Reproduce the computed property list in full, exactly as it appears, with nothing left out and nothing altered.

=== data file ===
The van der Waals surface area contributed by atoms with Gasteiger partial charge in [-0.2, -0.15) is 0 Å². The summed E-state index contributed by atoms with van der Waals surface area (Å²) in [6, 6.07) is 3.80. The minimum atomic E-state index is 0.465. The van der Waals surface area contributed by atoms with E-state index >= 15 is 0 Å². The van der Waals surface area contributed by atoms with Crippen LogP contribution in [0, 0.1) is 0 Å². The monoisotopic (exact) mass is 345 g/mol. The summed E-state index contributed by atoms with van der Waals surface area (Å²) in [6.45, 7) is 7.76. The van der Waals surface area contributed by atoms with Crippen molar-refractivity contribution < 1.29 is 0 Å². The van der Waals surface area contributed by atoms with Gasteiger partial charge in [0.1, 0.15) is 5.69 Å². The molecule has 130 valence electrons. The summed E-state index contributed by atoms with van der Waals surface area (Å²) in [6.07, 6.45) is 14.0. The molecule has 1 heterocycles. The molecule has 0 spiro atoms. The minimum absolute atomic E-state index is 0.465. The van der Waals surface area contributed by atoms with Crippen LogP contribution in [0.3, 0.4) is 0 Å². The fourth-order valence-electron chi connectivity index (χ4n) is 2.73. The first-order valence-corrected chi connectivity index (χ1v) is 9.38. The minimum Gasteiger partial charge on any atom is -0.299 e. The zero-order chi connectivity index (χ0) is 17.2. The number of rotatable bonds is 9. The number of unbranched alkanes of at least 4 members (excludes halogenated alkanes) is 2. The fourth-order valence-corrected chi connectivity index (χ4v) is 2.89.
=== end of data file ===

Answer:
The van der Waals surface area contributed by atoms with Gasteiger partial charge in [-0.2, -0.15) is 0 Å². The summed E-state index contributed by atoms with van der Waals surface area (Å²) in [6, 6.07) is 3.80. The minimum atomic E-state index is 0.465. The van der Waals surface area contributed by atoms with E-state index >= 15 is 0 Å². The van der Waals surface area contributed by atoms with Crippen LogP contribution in [0, 0.1) is 0 Å². The monoisotopic (exact) mass is 345 g/mol. The summed E-state index contributed by atoms with van der Waals surface area (Å²) in [6.45, 7) is 7.76. The van der Waals surface area contributed by atoms with Crippen molar-refractivity contribution < 1.29 is 0 Å². The van der Waals surface area contributed by atoms with Gasteiger partial charge in [0.1, 0.15) is 5.69 Å². The molecule has 130 valence electrons. The summed E-state index contributed by atoms with van der Waals surface area (Å²) in [6.07, 6.45) is 14.0. The molecule has 1 heterocycles. The molecule has 0 spiro atoms. The minimum absolute atomic E-state index is 0.465. The van der Waals surface area contributed by atoms with Crippen LogP contribution in [0.3, 0.4) is 0 Å². The fourth-order valence-electron chi connectivity index (χ4n) is 2.73. The first-order valence-corrected chi connectivity index (χ1v) is 9.38. The minimum Gasteiger partial charge on any atom is -0.299 e. The zero-order chi connectivity index (χ0) is 17.2. The number of rotatable bonds is 9. The number of unbranched alkanes of at least 4 members (excludes halogenated alkanes) is 2. The fourth-order valence-corrected chi connectivity index (χ4v) is 2.89.